There is something undeniably satisfying about a game that can hook you for hours, itching for just one more run or level. Rogue Legacy so easily sinks its teeth into you because of its mash-up of genres that span from roguelike games to Castlevania to RPGs. The game has a few faults because of its small budget and development team, but ultimately, it executes its formula in a manner unlike much else. Rouge Legacy is 2013’s first big surprise hit.
As said previously, it combines roguelike qualities with Castlevania combat and exploration. You play as a knight that enters a giant castle that is randomly generated each time you enter, and the end goal is to defeat the four bosses placed around the castle. What this means is that you’ll die quite a bit to the treacherous monsters that stalk the castle’s corridors. However, you’ll respawn as a new descendent of your ancestor who previously went through the castle but as a new character class with different traits.
These traits are mildly humorous with things like irritable bowel syndrome, which makes you fart uncontrollably, or more useful ones like OCD, which gives you mana when you attack furniture or enemies. Along with the traits are character classes like a tanky barbarian or a powerful archmage. The variety of choices give the game a fun twist that allows for each run to be a bit more unique than the last. Eventually, you must die, and with each death, rewards are to be reaped.
Each time you explore the castle, you find and collect money. After each death, the money you collected can then be spent on upgrades, equipment or runes. Upgrades simply consist of increasing character stats like health or attack damage or unlocking new character classes. Also, randomly generated are loot drops for equipment blueprints, which can then be bought from the blacksmith. Lastly, runes can be bought that alter your equipment to give you an edge in combat with abilities like double-jumping or getting more money from monsters.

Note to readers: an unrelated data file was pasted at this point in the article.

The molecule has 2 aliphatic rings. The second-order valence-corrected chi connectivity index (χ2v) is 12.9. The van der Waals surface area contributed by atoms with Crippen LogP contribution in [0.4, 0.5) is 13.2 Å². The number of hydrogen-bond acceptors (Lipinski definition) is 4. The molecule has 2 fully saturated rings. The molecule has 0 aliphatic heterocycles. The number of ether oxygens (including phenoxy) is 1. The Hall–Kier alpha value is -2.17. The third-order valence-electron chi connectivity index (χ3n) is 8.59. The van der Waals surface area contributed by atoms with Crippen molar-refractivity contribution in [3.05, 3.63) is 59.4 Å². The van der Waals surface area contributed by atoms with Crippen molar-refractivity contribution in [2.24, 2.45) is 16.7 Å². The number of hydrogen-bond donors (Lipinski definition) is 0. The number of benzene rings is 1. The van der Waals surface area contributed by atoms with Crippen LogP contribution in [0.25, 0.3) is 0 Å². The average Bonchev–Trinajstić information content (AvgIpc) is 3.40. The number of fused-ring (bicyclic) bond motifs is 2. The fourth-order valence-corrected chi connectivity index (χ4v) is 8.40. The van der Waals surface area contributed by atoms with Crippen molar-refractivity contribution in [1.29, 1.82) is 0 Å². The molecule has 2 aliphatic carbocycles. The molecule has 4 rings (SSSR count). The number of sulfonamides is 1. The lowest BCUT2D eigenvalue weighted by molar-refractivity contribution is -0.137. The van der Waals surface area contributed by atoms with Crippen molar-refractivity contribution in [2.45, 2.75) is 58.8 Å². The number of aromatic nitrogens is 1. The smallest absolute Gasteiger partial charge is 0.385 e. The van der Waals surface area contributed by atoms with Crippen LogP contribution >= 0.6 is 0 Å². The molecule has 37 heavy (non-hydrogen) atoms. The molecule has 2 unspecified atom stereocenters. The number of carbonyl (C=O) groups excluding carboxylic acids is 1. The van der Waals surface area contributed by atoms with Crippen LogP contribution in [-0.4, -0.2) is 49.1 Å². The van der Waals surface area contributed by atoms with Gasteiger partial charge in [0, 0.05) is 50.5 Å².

While the game may start out frustrating because you’re very weak, it is the continuous sense of progression that makes the game so addictive. Consistently getting farther and farther in the castle while killing enemies more quickly is the crutch in Rogue Legacy’s satiating formula. While much of your progress can be based off the luck of the castle, learning the enemies’ moves and perfecting the combat will let more skillful players succeed more often.
The combat lends itself well to what the game is trying to do, which is create an addictive, quick 2D action side-scroller. However, some parts of the combat feel shallow. For example, the only unlockable weapons are all swords. It would’ve really been interesting to have different types of weapons that allow for different play styles. The enemies tend to be unvaried with the four bosses just being a more powerful variation of a typical enemy. There are about 20 different enemy types, each being rehashed and tougher by changing their attacks in the second half of the game. It feels a bit cheap, but at least the developer changed the way to approach the enemy rather than just being a switch in color. After completing the game once, a new game+ is opened up to continue your progress because there are a ton of upgrades to unlock. New game+ is significantly more challenging, but veterans who want to keep playing will continue to find enjoyment.
In the world today where great games are numerous and time is of the essence, I often only play a game for an hour or so before I get a bit tired or move on to something else. Rogue Legacy brought back the old school mentality of when I was a kid, playing for hours and telling myself I’d stop after one more run. There are a few criticisms — like a somewhat shallow combat system and horrifically repetitive music, but these are things that can be fixed in a sequel or even downloadable content. What is there is executed in such a fantastic manner that it’s easy to forgive the shortcomings.
Rogue Legacy is available for $15 for PC.